Also, do factor in the price of the incentives you will use. You may want to increase your entry fees slightly, so your money is protected, and you don’t lose out on as much

Set a time/Date for your virtual walkathon

Depending on your event guidelines, you will need to agree on a date and time. Ideally, walkathons are best held on a weekend. Fewer people work on the weekend so that you may have a bigger audience. 

Create a logo

Events become more credible when they have their logo. People connect with logos or catchy images. Your logo will help people identify with your event, and you can use it on your certificates, medals, or t-shirts. Likewise, you can use it later for your event promotion.

You don’t have to be an expert at photoshop; there are other tools such as Canva and Adobe Spark, which help you design logos, banners, and much more. Having a logo adds more authenticity to your event. 

Create a way to sign up/pay/collect data 

Before you promote it, you need to have an efficient system where the participant can register, pay their entry fees, and collect sponsorship. 

There are several tools online for doing this; one is qgiv, which allows you to manage event registration, donation forms, and collect statistics. Once you have the data, you can email event information to your participants.

2. Promote

Now you have your event thoroughly planned out; you need to raise awareness, so you have enough people to sign up. You should spend a substantial amount of time doing this to get people interested.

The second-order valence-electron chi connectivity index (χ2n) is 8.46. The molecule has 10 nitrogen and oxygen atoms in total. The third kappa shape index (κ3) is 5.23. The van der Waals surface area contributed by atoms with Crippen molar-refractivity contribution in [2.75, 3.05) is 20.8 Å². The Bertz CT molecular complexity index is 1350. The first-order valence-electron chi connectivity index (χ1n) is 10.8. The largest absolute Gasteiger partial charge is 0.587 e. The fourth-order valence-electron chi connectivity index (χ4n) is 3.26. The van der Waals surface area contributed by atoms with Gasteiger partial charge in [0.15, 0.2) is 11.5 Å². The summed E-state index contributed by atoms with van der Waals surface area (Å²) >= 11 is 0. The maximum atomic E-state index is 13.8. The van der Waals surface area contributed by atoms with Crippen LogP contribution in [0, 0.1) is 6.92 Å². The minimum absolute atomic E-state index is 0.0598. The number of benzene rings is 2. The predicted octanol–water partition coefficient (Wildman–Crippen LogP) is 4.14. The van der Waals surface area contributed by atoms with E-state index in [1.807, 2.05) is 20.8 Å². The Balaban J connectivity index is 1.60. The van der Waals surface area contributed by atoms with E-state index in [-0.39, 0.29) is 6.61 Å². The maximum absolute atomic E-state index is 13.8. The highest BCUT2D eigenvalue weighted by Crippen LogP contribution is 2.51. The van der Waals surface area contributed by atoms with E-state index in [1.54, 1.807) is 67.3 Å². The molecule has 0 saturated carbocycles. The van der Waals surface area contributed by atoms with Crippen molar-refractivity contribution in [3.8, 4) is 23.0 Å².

Social Media

Create a page for your event on Facebook and social media handles for the likes of Instagram and Twitter. Likewise, create an event on Facebook and a link in the bios referring visitors to your registration page.

Start actively posting about it and information about the cause. Become creative such as doing live streams or Q&A’s across your platforms to generate more attention. Further to this, you could interview someone from the charity your raising money for, to gain more attraction. 

Event Platforms

Add the event to other platforms such as Eventbrite and redirect them to your sign up page. Many people who also don’t use social media yet look on different platforms for upcoming events they may be interested in doing.

Word of Mouth

Promoting an event is not best done alone. Gather a team of volunteers such as friends, family, or co-workers to help promote it themselves. They can encourage it verbally or across their social media handles. 

Sponsored Ads

If you have a spare bit of cash, you can promote your event using sponsored adverts. If you know how to use Facebook or Instagram, pay for the sponsored adverts to reach a broader demographic. Moreover, if you don’t hire someone who knows how to do it.

You could even advertise in an online newspaper or magazine. Similarly, ask them for them to feature you in a section on their website.

3. Host The Walkathon!

It’s walkathon day! Today, you may want to post updates on your social media handles and find words of encouragement for the participants.

Add in specific stats and statistics to help influence them. You could even add a live video of you doing the virtual walkathon. 

4. Follow Up 

Once finished, thank everyone for participating in the event you hosted. Email all participants and post to your social media channels about the outcomes of the walkathon. It would be best if you did so and recognize their achievements.

If you have incentives such as medals, certificates, or t-shirts, post or distribute them to your participants accordingly. Likewise, submit the money to the selected charity.

Finally, sit back and appreciate the hard work you’ve put in to host your first successful walkathon. You’ve just managed to gather and connect many humans virtually, for the greater good.

Reading this, and struggling on how to host a virtual walkathon? Contact us for further information.